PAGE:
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In 2022, the Norwegian Afghanistan Committee (NAC) reached over 216 000 children and youth through their educational programs. Over the last few years, NAC has worked with 353 public schools. We have ensured over 500 school classes for children in local communities that did not have access to school. More than 7 200 teachers and members of local shuras have been given training on resource mobilization, pedagogy, and educational leadership.

This is a statement from the NACs annual meeting, June 10th 2023. 

Skolebarn i klasserom

Young boys in their classroom in Warduj

There is an increasing demand for education in local communities in Afghanistan, and we see a clear positive change in attitude towards girls and womens right to education. In the more than two hundred primary- and secondary schools that NAC supports in rural Afghanistan, more than half of the students are girls. Afghan fathers want education for their daughters. Despite the Taliban’s many restrictions, we have been able to take advantage of the room of opportunity that still exists, to continue or work for the right and access to education for all Afghan children. The restrictions for girls and womens education and participation in society shows that the leadership of the Taliban is increasingly out of step with the population. In addition to creating grounds for increased conflict, the restrictions are also a clear breach of human rights.

Afghanistan is one of the poorest countries in the world today. The consequences of more than forty years of conflict, war, and corrupt rulers, has left 97% of the Afghan population on the brink of starvation. Before the Talibans return to power, 80% of the state budget was financed by international aid. The sanctions against the Taliban, and the drastic reduction in long-term aid, has led to increased poverty, worsened food security, and increased vulnerability for natural disasters as a result of climate change. Meanwhile, many families are experiencing larger financial insecurity due to girls and womens exclusion from education and work, in a country where many households are headed by widows or single female breadwinners with children. This has brought the population into a ”colletive depression” which leads to an increasing amount of the population seeking opportunities to leave the country. It is important for NAC to continue taking advantage of the rooms of opportunity, so that all Afghans can have access to basic services such as healthcare and education.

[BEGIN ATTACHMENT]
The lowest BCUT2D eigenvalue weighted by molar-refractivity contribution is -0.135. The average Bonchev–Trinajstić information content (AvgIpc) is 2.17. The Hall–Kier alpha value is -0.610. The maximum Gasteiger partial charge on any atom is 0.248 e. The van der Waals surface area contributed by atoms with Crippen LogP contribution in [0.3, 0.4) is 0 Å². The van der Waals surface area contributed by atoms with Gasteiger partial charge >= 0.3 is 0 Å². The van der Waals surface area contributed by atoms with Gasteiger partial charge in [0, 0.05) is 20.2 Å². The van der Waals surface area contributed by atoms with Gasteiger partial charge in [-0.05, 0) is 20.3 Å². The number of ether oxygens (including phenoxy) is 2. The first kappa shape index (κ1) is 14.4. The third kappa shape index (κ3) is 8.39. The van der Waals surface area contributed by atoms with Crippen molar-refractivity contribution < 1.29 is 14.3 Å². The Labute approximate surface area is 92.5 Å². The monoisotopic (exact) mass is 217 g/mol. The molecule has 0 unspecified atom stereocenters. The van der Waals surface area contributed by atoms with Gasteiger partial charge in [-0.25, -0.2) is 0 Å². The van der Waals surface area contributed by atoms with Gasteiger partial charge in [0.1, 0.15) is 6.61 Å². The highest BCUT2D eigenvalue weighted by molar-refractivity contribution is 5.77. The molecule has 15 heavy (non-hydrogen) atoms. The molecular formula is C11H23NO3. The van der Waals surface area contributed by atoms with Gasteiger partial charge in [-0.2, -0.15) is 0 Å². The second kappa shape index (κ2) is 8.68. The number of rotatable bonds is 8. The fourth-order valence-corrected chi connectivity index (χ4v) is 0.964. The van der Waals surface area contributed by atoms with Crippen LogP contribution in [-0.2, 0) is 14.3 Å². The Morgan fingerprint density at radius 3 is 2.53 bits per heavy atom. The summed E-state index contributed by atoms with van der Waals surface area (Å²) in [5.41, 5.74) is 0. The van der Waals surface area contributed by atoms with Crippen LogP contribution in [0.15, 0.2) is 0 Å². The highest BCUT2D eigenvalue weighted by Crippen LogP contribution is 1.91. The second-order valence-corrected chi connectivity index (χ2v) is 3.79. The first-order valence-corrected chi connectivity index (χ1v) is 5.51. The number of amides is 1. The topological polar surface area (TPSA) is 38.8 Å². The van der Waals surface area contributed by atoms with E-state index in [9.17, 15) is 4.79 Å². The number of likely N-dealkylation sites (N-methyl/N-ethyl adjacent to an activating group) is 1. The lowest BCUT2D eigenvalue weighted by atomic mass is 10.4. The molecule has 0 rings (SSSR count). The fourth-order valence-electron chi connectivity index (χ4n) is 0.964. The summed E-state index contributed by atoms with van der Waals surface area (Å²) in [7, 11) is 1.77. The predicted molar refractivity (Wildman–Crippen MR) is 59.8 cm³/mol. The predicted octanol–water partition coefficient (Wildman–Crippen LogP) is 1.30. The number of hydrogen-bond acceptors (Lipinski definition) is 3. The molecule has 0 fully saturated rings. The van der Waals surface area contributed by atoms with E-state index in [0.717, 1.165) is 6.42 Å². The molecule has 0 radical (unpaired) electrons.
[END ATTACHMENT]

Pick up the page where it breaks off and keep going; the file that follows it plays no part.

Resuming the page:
Read more about or work on education here

The Norwegian government is amongst few in the world that continue a high level of development aid to Afghanistan, and that has increased their support to education of women as a response to the Taliban’s restrictions. Though this is very positive, they have also cut the long-term development aid to increase the spending on shorter term humanitarian aid, which is not sufficient to alone meet the complex challenges that Afghanistan are facing after decades of war, and additionally now the increasing consequences of climate change; such as floods and drought. We thus encourage the Norwegian government to increase the long-term development aid to Afghanistan in next year’s state budget. This is an important investment in the Afghan people, and necessary to stop Afghanistan from going from a crisis – to a disaster.

Watch our films about education here